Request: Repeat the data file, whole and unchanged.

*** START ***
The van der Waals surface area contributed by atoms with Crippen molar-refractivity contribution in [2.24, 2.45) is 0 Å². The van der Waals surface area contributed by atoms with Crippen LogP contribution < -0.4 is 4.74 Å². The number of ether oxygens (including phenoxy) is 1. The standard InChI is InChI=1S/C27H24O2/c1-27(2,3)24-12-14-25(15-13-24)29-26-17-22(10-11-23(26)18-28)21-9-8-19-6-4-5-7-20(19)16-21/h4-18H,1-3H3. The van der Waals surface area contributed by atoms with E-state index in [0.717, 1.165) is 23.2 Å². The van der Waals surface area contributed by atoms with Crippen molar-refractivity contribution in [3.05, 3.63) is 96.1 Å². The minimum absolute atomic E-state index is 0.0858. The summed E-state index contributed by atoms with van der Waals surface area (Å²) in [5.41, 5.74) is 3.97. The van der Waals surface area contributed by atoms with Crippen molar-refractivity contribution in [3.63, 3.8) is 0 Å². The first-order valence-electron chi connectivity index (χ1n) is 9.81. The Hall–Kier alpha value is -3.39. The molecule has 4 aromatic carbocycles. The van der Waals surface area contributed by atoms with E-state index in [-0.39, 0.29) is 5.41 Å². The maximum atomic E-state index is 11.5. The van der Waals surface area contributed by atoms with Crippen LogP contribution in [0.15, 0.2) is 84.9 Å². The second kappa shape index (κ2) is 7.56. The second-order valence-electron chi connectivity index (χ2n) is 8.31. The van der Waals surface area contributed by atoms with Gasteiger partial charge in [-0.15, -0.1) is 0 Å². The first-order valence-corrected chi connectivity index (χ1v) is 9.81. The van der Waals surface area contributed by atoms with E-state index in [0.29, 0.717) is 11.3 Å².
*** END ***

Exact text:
The van der Waals surface area contributed by atoms with Crippen molar-refractivity contribution in [2.24, 2.45) is 0 Å². The van der Waals surface area contributed by atoms with Crippen LogP contribution < -0.4 is 4.74 Å². The number of ether oxygens (including phenoxy) is 1. The standard InChI is InChI=1S/C27H24O2/c1-27(2,3)24-12-14-25(15-13-24)29-26-17-22(10-11-23(26)18-28)21-9-8-19-6-4-5-7-20(19)16-21/h4-18H,1-3H3. The van der Waals surface area contributed by atoms with E-state index in [0.717, 1.165) is 23.2 Å². The van der Waals surface area contributed by atoms with Crippen molar-refractivity contribution in [3.05, 3.63) is 96.1 Å². The minimum absolute atomic E-state index is 0.0858. The summed E-state index contributed by atoms with van der Waals surface area (Å²) in [5.41, 5.74) is 3.97. The van der Waals surface area contributed by atoms with Crippen molar-refractivity contribution in [3.63, 3.8) is 0 Å². The first-order valence-electron chi connectivity index (χ1n) is 9.81. The Hall–Kier alpha value is -3.39. The molecule has 4 aromatic carbocycles. The van der Waals surface area contributed by atoms with E-state index in [-0.39, 0.29) is 5.41 Å². The maximum atomic E-state index is 11.5. The van der Waals surface area contributed by atoms with Crippen LogP contribution in [0.15, 0.2) is 84.9 Å². The second kappa shape index (κ2) is 7.56. The second-order valence-electron chi connectivity index (χ2n) is 8.31. The van der Waals surface area contributed by atoms with Gasteiger partial charge in [-0.15, -0.1) is 0 Å². The first-order valence-corrected chi connectivity index (χ1v) is 9.81. The van der Waals surface area contributed by atoms with E-state index in [0.29, 0.717) is 11.3 Å².